One of the greatest challenges to developing an API is ensuring that your API lasts. After all, you don't want to have to release and manage multiple versions of your API just because you weren't expecting users to use it a certain way, or because you didn't anticipate far enough down the roadmap. In this session we'll talk about the challenge of API Longevity, as well as ways to increase your API lifecycle including having a proper mindset, careful design, agile user experience and prototyping, best design practices including hypermedia, and the challenge of maintaining persistence.
Rails as a framework is famous for getting an application up and running quickly, but the very paradigms that make it so easy at the start can lead to maintenance nightmares down the road. Successful applications grow rapidly larger, more complex, and harder to extend and maintain. One way to approach refactoring a monolithic application is dividing it up into a series of smaller applications that organize the work of the system through internal APIs and message queues. In this presentation you will be introduced to tools to enable this architecture, gain insight on how best to use them, and explore the guiding principles behind the SOA approach to refactoring.
Do Users Love Your API? Developer-focused API Design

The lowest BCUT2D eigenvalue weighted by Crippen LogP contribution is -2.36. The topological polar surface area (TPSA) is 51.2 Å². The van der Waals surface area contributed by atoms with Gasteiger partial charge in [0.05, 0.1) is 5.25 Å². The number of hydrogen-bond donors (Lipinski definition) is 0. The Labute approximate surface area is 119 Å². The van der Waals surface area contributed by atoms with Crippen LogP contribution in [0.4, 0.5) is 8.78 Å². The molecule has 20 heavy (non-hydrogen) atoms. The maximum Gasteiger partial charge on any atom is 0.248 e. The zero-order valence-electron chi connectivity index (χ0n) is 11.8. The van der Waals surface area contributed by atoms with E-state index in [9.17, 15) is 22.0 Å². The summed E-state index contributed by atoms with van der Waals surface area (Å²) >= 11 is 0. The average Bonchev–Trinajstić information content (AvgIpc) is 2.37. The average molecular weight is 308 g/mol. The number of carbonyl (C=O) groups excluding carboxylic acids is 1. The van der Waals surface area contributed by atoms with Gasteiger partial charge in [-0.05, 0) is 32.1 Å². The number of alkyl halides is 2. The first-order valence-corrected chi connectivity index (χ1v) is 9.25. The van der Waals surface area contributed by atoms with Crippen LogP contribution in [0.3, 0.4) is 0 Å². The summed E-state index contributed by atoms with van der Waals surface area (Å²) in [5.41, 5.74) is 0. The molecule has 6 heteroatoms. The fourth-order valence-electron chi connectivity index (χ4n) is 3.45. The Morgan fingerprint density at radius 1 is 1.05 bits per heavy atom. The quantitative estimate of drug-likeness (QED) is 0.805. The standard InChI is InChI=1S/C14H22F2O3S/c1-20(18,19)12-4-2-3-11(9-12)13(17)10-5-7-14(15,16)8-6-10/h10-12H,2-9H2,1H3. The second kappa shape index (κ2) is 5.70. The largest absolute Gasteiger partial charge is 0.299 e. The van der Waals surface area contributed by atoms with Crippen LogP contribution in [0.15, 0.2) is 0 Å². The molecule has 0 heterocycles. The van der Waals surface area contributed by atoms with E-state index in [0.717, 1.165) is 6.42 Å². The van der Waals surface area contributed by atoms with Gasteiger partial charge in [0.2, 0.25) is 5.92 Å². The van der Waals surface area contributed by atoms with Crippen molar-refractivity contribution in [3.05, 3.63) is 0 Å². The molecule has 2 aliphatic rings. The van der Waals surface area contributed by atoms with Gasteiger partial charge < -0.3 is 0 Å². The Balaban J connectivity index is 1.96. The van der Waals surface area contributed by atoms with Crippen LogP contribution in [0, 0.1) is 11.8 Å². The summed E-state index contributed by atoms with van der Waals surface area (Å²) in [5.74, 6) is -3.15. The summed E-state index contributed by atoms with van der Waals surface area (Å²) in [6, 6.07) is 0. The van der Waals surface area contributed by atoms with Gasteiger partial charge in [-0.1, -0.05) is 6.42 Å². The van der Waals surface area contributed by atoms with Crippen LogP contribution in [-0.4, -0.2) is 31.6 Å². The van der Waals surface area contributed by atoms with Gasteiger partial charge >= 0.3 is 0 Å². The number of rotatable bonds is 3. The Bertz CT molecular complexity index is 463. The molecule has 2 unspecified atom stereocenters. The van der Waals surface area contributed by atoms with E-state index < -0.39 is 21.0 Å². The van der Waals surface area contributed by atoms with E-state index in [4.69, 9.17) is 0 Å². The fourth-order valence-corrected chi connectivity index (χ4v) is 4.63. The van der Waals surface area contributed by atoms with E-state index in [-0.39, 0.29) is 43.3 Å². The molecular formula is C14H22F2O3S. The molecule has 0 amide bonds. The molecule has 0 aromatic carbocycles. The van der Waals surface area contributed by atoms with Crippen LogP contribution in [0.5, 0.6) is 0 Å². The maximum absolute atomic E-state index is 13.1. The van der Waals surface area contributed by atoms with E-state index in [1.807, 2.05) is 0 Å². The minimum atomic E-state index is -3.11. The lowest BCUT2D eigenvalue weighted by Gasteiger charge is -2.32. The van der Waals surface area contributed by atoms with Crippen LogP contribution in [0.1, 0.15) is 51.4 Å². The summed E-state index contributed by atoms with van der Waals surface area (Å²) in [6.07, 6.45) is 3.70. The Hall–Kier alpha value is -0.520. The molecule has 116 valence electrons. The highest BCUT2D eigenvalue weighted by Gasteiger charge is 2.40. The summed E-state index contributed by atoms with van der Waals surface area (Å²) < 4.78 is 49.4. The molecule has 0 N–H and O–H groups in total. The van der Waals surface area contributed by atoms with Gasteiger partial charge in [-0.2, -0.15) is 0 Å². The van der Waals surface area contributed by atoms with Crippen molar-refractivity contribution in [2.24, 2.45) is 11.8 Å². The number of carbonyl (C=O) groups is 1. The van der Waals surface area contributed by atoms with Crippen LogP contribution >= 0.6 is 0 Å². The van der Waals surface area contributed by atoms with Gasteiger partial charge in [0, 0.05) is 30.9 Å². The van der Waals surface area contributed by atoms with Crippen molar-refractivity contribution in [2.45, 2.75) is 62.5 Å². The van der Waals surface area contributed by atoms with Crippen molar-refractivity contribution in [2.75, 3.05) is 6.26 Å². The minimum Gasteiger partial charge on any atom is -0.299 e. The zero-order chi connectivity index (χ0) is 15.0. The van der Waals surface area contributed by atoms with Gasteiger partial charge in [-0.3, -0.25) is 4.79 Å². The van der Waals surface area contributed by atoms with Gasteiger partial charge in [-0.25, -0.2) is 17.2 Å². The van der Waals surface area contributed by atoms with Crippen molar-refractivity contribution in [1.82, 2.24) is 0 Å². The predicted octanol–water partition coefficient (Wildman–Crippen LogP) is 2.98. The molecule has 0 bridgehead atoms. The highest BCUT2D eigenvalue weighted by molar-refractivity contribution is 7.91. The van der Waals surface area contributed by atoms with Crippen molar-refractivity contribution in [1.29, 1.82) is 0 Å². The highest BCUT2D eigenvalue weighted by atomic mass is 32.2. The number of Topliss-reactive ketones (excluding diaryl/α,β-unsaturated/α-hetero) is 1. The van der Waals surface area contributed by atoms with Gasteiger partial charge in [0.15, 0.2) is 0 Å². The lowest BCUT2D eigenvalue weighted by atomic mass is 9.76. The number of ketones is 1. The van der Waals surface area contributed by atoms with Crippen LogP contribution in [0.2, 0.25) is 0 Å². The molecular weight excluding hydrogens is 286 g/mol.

Heroku started out as single, large Rails app. Over the years it split into countless (really ... I have no idea how many) smaller services. Some of these splits were very successful, and others not so much. Pliny—an API framework built on Sinatra—distills everything we've learned the hard way about building production APIs in Ruby. Pliny takes care of mundane, mechanical decisions like logging and configuration, but also service problems including API versioning and json schemas. Most importantly, it comes with patterns to manage complexity as the service grows. It also shares its name with fantastic beer from Russian River. In this session, we'll explore what's important as you split into services, but also what can go terribly wrong. You'll learn everything you need to get started yourself with Pliny by looking at an open-source microservice built with it.